Abandoned silo, Frisco Texas.
Keeping Our Farm Heritage
Growing up on a suburban street in Paris, Texas, my family never maintained a
vegetable garden. I had no idea that canning was something a person could do by
herself. I barely learned how to sew, knit, and crochet. I still do not know how to
make lace, or a flaky pie crust, for that matter.

I've also figured out that I'm not the only one who isn't skilled in the domestic arts. In
fact, most people of my generation do not know what it takes to be self sufficient and
self reliable. Because we grew up with the convenience of TV dinners, pre-made
clothes, and available fruits and vegetables all year round, we have no connection to
the land and subsequently, to our heritage.

Historians concerned with post-modern America (ca. 1945-on) have theorized that
the disconnect younger generations feel towards the land is due to the hardships
their parents endured in the
Great Depression. As the land failed millions of people -
and was sold practically beneath their feet to big farming corporations - former
farmers began to distrust the agricultural system in general. Making a living off of a
few  acres proved impossible in the modern world, and family farms became a distant
memory.

The heritage of Texas and Oklahoma, however, is the land. With our wide open
spaces, nutrient rich prairies, and acres of grazing land, our history is intimately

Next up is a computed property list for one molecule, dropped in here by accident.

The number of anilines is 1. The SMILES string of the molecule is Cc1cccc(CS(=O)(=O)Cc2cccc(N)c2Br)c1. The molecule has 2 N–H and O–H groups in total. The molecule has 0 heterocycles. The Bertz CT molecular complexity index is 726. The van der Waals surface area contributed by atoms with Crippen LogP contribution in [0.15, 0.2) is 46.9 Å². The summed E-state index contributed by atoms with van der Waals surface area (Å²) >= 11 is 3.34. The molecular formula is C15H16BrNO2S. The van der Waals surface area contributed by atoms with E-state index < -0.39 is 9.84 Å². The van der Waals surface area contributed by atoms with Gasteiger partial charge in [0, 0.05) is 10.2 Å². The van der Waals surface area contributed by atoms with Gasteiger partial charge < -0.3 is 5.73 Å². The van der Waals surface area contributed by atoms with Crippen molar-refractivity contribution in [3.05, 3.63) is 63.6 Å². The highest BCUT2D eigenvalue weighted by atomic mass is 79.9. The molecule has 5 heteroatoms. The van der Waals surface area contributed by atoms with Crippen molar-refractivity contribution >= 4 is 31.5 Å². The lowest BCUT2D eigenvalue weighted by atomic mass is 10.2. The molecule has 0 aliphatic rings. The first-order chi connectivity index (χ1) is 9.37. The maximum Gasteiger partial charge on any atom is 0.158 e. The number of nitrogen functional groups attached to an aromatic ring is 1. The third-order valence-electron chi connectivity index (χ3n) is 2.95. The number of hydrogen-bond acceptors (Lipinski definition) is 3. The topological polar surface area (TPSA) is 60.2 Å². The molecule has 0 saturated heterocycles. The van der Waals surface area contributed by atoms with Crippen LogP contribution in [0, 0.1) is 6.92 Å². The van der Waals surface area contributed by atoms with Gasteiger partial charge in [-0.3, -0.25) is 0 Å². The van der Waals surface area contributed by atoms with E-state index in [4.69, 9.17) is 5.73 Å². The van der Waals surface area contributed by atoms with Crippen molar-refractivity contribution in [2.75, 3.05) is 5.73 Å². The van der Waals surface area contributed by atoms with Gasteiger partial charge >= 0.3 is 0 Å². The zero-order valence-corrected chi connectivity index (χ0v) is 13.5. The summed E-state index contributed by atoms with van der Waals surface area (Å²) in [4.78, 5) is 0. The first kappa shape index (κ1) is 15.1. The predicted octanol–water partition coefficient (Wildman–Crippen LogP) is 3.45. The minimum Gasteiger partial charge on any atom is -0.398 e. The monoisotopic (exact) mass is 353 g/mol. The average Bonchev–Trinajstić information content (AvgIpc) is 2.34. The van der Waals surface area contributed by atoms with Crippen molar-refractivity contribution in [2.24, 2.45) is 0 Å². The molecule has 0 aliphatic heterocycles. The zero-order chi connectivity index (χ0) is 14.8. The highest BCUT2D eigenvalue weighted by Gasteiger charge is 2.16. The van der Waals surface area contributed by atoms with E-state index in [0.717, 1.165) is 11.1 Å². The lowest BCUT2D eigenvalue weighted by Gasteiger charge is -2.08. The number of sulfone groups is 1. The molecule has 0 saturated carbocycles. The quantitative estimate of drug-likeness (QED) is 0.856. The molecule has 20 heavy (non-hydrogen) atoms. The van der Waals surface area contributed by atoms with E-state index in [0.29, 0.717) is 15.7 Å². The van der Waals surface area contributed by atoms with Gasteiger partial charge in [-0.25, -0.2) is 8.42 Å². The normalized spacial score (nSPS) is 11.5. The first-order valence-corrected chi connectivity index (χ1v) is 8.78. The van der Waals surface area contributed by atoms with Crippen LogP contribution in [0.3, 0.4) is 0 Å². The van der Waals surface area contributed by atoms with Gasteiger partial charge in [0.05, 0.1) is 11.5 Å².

connected to the way of life of farmers. The Caddo farmed communal land; the white
and Latino settlers broke the sod for commercial crops; and black freedmen found
both bondage and freedom in turning the soil.

So how can we reconnect with our farming heritage? One way is to buy produce at
the various roadside stands manned by local farmers. We can also try our hands at
maintaining small vegetable gardens of our own. We can write down family recipes,
keep heirloom blankets and quilts, and teach children how to hoe a garden, make
jelly, and sew a doll.

History comes alive when you actively participate in your culture. By keeping a
connection to the land, we can continue to leave a legacy that is much more real than
any farm implement display in a museum.  
Kentucky Town, Grayson County, Texas.
Questions or comments? E-mail me:
robin@redriverhistorian.com